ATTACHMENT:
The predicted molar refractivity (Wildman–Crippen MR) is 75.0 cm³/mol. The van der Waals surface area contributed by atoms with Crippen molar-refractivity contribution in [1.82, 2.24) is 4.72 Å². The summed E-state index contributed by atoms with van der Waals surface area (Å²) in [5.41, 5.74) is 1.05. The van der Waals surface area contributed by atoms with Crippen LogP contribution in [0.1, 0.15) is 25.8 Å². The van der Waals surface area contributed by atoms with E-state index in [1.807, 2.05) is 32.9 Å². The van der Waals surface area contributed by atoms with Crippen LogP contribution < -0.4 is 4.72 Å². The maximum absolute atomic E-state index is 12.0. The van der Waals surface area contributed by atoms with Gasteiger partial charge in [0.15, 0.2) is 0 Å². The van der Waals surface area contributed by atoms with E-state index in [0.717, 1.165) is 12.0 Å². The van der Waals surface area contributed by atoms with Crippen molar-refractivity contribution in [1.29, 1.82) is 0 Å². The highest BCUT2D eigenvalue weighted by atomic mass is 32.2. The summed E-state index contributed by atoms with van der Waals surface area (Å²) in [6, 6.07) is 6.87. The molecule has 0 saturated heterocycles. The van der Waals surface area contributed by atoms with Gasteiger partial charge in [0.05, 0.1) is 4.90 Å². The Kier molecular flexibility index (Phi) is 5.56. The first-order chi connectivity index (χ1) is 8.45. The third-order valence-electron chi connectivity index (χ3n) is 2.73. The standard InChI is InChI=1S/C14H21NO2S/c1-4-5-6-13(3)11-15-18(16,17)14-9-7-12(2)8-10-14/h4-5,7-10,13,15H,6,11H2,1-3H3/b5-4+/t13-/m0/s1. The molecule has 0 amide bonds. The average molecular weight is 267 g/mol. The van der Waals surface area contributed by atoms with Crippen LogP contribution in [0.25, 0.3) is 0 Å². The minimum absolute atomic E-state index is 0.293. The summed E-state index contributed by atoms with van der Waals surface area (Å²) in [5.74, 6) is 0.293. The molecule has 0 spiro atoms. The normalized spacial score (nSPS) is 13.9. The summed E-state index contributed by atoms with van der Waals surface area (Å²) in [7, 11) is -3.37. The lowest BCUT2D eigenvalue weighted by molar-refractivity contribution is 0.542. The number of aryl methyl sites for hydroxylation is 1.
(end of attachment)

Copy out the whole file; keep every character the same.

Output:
The predicted molar refractivity (Wildman–Crippen MR) is 75.0 cm³/mol. The van der Waals surface area contributed by atoms with Crippen molar-refractivity contribution in [1.82, 2.24) is 4.72 Å². The summed E-state index contributed by atoms with van der Waals surface area (Å²) in [5.41, 5.74) is 1.05. The van der Waals surface area contributed by atoms with Crippen LogP contribution in [0.1, 0.15) is 25.8 Å². The van der Waals surface area contributed by atoms with E-state index in [1.807, 2.05) is 32.9 Å². The van der Waals surface area contributed by atoms with Crippen LogP contribution < -0.4 is 4.72 Å². The maximum absolute atomic E-state index is 12.0. The van der Waals surface area contributed by atoms with Gasteiger partial charge in [0.15, 0.2) is 0 Å². The van der Waals surface area contributed by atoms with E-state index in [0.717, 1.165) is 12.0 Å². The van der Waals surface area contributed by atoms with Crippen molar-refractivity contribution in [1.29, 1.82) is 0 Å². The highest BCUT2D eigenvalue weighted by atomic mass is 32.2. The summed E-state index contributed by atoms with van der Waals surface area (Å²) in [6, 6.07) is 6.87. The molecule has 0 saturated heterocycles. The van der Waals surface area contributed by atoms with Gasteiger partial charge in [0.05, 0.1) is 4.90 Å². The Kier molecular flexibility index (Phi) is 5.56. The first-order chi connectivity index (χ1) is 8.45. The third-order valence-electron chi connectivity index (χ3n) is 2.73. The standard InChI is InChI=1S/C14H21NO2S/c1-4-5-6-13(3)11-15-18(16,17)14-9-7-12(2)8-10-14/h4-5,7-10,13,15H,6,11H2,1-3H3/b5-4+/t13-/m0/s1. The molecule has 0 amide bonds. The average molecular weight is 267 g/mol. The van der Waals surface area contributed by atoms with Crippen LogP contribution in [0.25, 0.3) is 0 Å². The minimum absolute atomic E-state index is 0.293. The summed E-state index contributed by atoms with van der Waals surface area (Å²) in [5.74, 6) is 0.293. The molecule has 0 spiro atoms. The normalized spacial score (nSPS) is 13.9. The summed E-state index contributed by atoms with van der Waals surface area (Å²) in [7, 11) is -3.37. The lowest BCUT2D eigenvalue weighted by molar-refractivity contribution is 0.542. The number of aryl methyl sites for hydroxylation is 1.